“For every complex problem, there is a solution that is simple, neat, and wrong.” H.L. Mencken

“The harder I train and better I eat…..the better my genetics seem to get”

“A bad idea embraced by millions of people is still a bad idea.”

“Insanity is doing the same thing over and over again but expecting different results”

“Tradition – Just because you’ve always done it that way doesn’t mean its not increadibly stupid”

“Neuroplasticity exists from the cradle to the grave, and that radical improvements in cognitive functioning, how we learn, think, perceive, and remember, are possible even in the elderly” Neuroscientist Dr. Michael Merzenich, Phd

“Our brains may be aging, but they are also con­tin­u­ing to develop. Neu­ro­ge­n­e­sis is the process of form­ing new brain cells, and unlike what was pre­vi­ously thought, this process con­tin­ues through­out life, as noted in this Soci­ety for Neu­ro­science brain brief on Adult Neu­ro­ge­n­e­sis”  Laurie Bartels

“We’ve been taught for generations that the adult brain doesn’t create new brain cells. The cells you have at birth are about all you’ll ever have, and a neuron lost is lost forever. Now, medical science has learned a different lesson. Research over the last decade has produced growing evidence that the adult human brain creates new neurons, a process known as neurogenesis. Recent findings show that many of these new neurons survive and integrate themselves into the working brain, suggesting the potential for a self-healing brain” Soci­ety for Neu­ro­science

“The mind is never beyond redemption, for no environment can extinguish neurogenesis. As long as we are alive, important parts of the brain are dividing. The brain is not marble, it is clay, and our clay never hardens” Jonah Lehrer

“We are creatures of the status que, and evolutionary psychology will tell you why, there are no creatures that like change in there environment, because change in there environment is a threat, and threat leads to loss of food, and loss of food leads death” Seth Godin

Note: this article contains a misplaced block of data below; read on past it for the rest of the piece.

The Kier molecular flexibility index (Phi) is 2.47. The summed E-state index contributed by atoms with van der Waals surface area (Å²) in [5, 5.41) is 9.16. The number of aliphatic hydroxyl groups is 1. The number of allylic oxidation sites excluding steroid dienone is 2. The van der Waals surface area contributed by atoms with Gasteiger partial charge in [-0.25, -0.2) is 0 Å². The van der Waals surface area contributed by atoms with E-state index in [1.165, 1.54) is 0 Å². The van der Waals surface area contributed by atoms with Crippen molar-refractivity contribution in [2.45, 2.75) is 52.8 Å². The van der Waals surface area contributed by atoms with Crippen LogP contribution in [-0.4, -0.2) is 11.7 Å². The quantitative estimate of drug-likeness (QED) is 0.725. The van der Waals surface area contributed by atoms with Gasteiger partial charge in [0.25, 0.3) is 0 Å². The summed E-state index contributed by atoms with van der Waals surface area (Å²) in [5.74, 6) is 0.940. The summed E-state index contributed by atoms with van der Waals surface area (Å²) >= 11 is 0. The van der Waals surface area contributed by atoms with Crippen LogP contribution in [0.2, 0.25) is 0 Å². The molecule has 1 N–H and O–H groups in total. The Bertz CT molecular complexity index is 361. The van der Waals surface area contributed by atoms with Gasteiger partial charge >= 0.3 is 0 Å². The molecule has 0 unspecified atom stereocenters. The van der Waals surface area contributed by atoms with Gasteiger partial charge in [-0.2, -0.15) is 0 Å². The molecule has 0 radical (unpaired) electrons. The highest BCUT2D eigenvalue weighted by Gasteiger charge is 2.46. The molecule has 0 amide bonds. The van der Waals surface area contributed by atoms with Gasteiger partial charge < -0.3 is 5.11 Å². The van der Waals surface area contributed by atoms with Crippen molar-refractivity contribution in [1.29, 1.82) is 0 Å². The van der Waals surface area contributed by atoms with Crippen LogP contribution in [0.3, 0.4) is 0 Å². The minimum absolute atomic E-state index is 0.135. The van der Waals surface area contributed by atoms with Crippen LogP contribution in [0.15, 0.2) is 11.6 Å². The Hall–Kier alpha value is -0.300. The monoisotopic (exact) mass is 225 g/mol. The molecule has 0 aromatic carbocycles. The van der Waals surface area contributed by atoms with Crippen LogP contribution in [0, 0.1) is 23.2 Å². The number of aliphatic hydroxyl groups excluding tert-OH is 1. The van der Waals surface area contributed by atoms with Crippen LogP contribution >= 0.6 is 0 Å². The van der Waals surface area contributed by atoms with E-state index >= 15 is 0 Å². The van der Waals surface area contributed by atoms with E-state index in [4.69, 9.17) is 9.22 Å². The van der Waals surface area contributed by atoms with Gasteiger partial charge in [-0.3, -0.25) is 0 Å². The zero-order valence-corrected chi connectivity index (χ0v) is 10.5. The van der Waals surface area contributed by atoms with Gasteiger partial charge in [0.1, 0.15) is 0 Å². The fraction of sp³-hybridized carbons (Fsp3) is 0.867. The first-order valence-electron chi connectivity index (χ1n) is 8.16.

“The human brain (the “rational” brain) is like a computer operating systems rushed to market with only 200,000 years of field testing…it has lots of design flaws and bugs. The emotional brain, however, has been exquisitely refined by evolution over the last several hundred million years. Its software code has been subjected to endless tests, so it can make fast decisions based on very little information.” Jonah Lehrer

“An expert is a man who has made all the mistakes which can be made, in a narrow field” Niels Bohr

“Never Chase Fatigue, Chase Performance” Styrkecoach Christian Thibaudeau

“When challenged the brain will always choose quantity of movement over quality of movement” Sjukgymnast Gray Cook, MSPT, OCS, RKC, CSCS

Your brain is too smart to allow you to have full horsepower in a bad body posision, it’s called muscle inhibition” Sjukgymnast Gray Cook, MSPT, OCS, RKC, CSCS

“Most people don’t realize that the diaphram is both a respiratory and postural muscle, so if you’re not using it properly, it’ll interfere with both oxygenation and muscular activity” Styrkecoach Eric Cressey, CSCS, M.Sc